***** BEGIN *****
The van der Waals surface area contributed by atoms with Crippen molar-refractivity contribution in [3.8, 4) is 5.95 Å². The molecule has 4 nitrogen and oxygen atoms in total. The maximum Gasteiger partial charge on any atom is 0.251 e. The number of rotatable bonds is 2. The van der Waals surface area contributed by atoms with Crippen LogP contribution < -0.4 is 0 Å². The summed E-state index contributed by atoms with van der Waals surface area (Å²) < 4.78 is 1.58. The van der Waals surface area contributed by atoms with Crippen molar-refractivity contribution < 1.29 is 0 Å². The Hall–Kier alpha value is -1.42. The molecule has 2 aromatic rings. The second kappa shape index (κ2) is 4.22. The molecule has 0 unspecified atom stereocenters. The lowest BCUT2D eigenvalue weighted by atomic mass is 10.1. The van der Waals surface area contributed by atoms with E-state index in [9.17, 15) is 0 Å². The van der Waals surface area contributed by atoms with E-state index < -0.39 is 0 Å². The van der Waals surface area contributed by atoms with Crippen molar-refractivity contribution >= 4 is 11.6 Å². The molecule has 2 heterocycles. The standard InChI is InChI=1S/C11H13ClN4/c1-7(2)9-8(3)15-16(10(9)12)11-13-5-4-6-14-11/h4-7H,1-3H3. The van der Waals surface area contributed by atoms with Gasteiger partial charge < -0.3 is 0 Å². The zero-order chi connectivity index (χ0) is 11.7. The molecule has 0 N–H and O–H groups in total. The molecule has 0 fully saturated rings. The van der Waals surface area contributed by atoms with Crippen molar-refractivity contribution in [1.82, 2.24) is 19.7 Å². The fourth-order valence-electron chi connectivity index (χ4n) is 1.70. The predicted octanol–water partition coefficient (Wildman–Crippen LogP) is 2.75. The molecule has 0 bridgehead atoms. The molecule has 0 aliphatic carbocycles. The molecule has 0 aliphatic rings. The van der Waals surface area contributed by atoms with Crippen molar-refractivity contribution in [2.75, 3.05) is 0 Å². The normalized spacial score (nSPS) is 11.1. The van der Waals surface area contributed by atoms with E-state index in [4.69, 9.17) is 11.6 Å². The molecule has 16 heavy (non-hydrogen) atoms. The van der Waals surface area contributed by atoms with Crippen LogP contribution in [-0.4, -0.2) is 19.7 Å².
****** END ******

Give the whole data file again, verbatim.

The van der Waals surface area contributed by atoms with Crippen molar-refractivity contribution in [3.8, 4) is 5.95 Å². The molecule has 4 nitrogen and oxygen atoms in total. The maximum Gasteiger partial charge on any atom is 0.251 e. The number of rotatable bonds is 2. The van der Waals surface area contributed by atoms with Crippen LogP contribution < -0.4 is 0 Å². The summed E-state index contributed by atoms with van der Waals surface area (Å²) < 4.78 is 1.58. The van der Waals surface area contributed by atoms with Crippen molar-refractivity contribution < 1.29 is 0 Å². The Hall–Kier alpha value is -1.42. The molecule has 2 aromatic rings. The second kappa shape index (κ2) is 4.22. The molecule has 0 unspecified atom stereocenters. The lowest BCUT2D eigenvalue weighted by atomic mass is 10.1. The van der Waals surface area contributed by atoms with E-state index in [9.17, 15) is 0 Å². The van der Waals surface area contributed by atoms with E-state index < -0.39 is 0 Å². The van der Waals surface area contributed by atoms with Crippen molar-refractivity contribution >= 4 is 11.6 Å². The molecule has 2 heterocycles. The standard InChI is InChI=1S/C11H13ClN4/c1-7(2)9-8(3)15-16(10(9)12)11-13-5-4-6-14-11/h4-7H,1-3H3. The van der Waals surface area contributed by atoms with Gasteiger partial charge < -0.3 is 0 Å². The zero-order chi connectivity index (χ0) is 11.7. The molecule has 0 N–H and O–H groups in total. The molecule has 0 fully saturated rings. The van der Waals surface area contributed by atoms with Crippen molar-refractivity contribution in [1.82, 2.24) is 19.7 Å². The fourth-order valence-electron chi connectivity index (χ4n) is 1.70. The predicted octanol–water partition coefficient (Wildman–Crippen LogP) is 2.75. The molecule has 0 bridgehead atoms. The molecule has 0 aliphatic carbocycles. The molecule has 0 aliphatic rings. The van der Waals surface area contributed by atoms with Crippen molar-refractivity contribution in [2.75, 3.05) is 0 Å². The normalized spacial score (nSPS) is 11.1. The van der Waals surface area contributed by atoms with E-state index in [4.69, 9.17) is 11.6 Å². The molecule has 16 heavy (non-hydrogen) atoms. The van der Waals surface area contributed by atoms with Crippen LogP contribution in [-0.4, -0.2) is 19.7 Å².